Out of 26 million Texans, you may have an idea to change the world. You may have had several ideas to change the world. But only a tiny minority of you pushed through the U.S. Patent office from application to successful patent. We've seen Texans change the world many times over. Jack Kilby did it with Texas Instruments in 1958 with the integrated circuit, causing the start of the digital revolution, which, in part, is why you can read these words over your electronic device.
Over the last few years, Texas Business has brought its feature: Texas Business Patent of the Day. This list is of the ones that were either extremely clever, odd or strange. One thing becomes apparent from these patents and the patent that runs daily in Texas Business—Texans have a unique mind set.
Though the history of the Corn Dog is disputed, the State Fair of Texas claims to have introduced the Corny Dog sometime between 1938 and 1942. As a paean to that invention that now sits in the freezer section of every grocery store in the southwest, here are the fried foods the State Fair of Texas has introduced, or tried to introduce, in the last seven years.
Don't get caught up with John Wayne religion. For one thing, he's not Texan. He's in some fine movies involving Texas, most notably The Searchers, but none of his movies can make the best cut of Texas movies. Here's the short list.
Unsung Texas Business Journalists Mention that one is a reporter, and there's a spark of interest. Mention that one is a business news reporter, and watch the eyes glaze over. Except to the players, business and economic journalists are unappreciated. While many wish to become sports reporters when they grow up, most do not realize that business journalists cover the Real Game. Mention that reporter covers business, and watch the eyes glaze over. A toast to these below on the short list and the numerous unnamed ones slogging away. Full Story » TexasBusiness.com
Best Texas Mexican Food: The Short List No, we're not going to debate the difference between Tex-Mex, Mex-Tex, Mexican and Texican food. Just know these establishments are the pinnacle of Texas Mexican fare. No brag, just fact. Full Story » TexasBusiness.com
Best Texas Burgers Texas Burgers. . While a hamburger is merely sustenance and gratification for a meal, the memory a good Texas burger can give rise to Homeric odes. The short list. Full Story » TexasBusiness.com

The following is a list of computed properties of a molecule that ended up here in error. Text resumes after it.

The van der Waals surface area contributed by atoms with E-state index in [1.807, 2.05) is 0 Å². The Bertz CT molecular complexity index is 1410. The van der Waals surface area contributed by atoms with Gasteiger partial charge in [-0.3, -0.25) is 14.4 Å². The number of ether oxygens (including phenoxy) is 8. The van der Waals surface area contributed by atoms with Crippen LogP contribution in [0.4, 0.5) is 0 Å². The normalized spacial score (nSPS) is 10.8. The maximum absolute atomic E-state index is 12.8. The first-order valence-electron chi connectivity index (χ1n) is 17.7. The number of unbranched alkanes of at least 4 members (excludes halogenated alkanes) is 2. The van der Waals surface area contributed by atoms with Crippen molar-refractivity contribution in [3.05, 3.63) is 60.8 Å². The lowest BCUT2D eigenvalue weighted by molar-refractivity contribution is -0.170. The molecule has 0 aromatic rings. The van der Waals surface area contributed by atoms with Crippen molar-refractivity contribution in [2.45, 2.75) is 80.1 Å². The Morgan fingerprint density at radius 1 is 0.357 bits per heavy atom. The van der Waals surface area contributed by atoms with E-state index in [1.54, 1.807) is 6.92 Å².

Texas Business reports: AUSTIN—Convergen LifeSciences, Inc. announced that another patent has been awarded by the U.S. Patent and Trademark Office jointly to The University of Texas System Board of Regents and The Secretary, U.S. Department of Health and Human Services.
The patent is one of 23 patents, pending or issued worldwide, licensed exclusively to Convergen LifeSciences, Inc. The patent covers CNVN202, a targeted molecular cancer therapy undergoing clinical evaluation in lung cancer patients.
United States Patent 7,977,468, awarded July 12, is based upon important discoveries made by a team of researchers from The University of Texas MD Anderson Cancer Center, The University of Texas Southwestern Medical Center and the National Cancer Institute. The researchers include Lin Ji of Sugar Land, John Dorrance Minna of Dallas, Jack Roth of Houston and Michael Lerman of Rockville, Maryland.
The researchers filed for the patent on October 31, 2007.
The discovery of the 3p21.3 family of tumor suppressor genes has been the subject of more than 20 peer-reviewed scientific publications demonstrating the genes’ ability to control key anti-cancer mechanisms.
CNVN202 harnesses TUSC2 (FUS1), the most potent inducer of apoptosis among the family of 3p21.3 cancer suppressor genes.
“The patent further solidifies our growing IP portfolio,” said Convergen chief operation officer Greg Heinlein in a prepared statement. “Broadly speaking, this patent expands the application of CNVN202 to virtually all cancers and extends the use of our patented technologies to include cancer diagnostic and screening tools.”
Data from a phase I clinical study presented at the 2011 annual meeting of the American Association for Cancer Research showed for the first time that a tumor suppressor gene can be delivered intravenously and selectively to human cancer cells using a nanoparticle vector, express high levels of mRNA and protein in cancer cells in the primary tumor and distant metastatic sites, alter relevant pathways in the cancer cell and mediate clinically beneficial anti-cancer activity.
A phase II clinical trial is planned to evaluate CNVN202 in combination with Tarceva (erlotinib) in lung cancer patients who would not be expected to benefit from erlotinib alone. CNVN202 has shown synergy when combined with erlotinib in both EGFR mutation positive and negative cancers.
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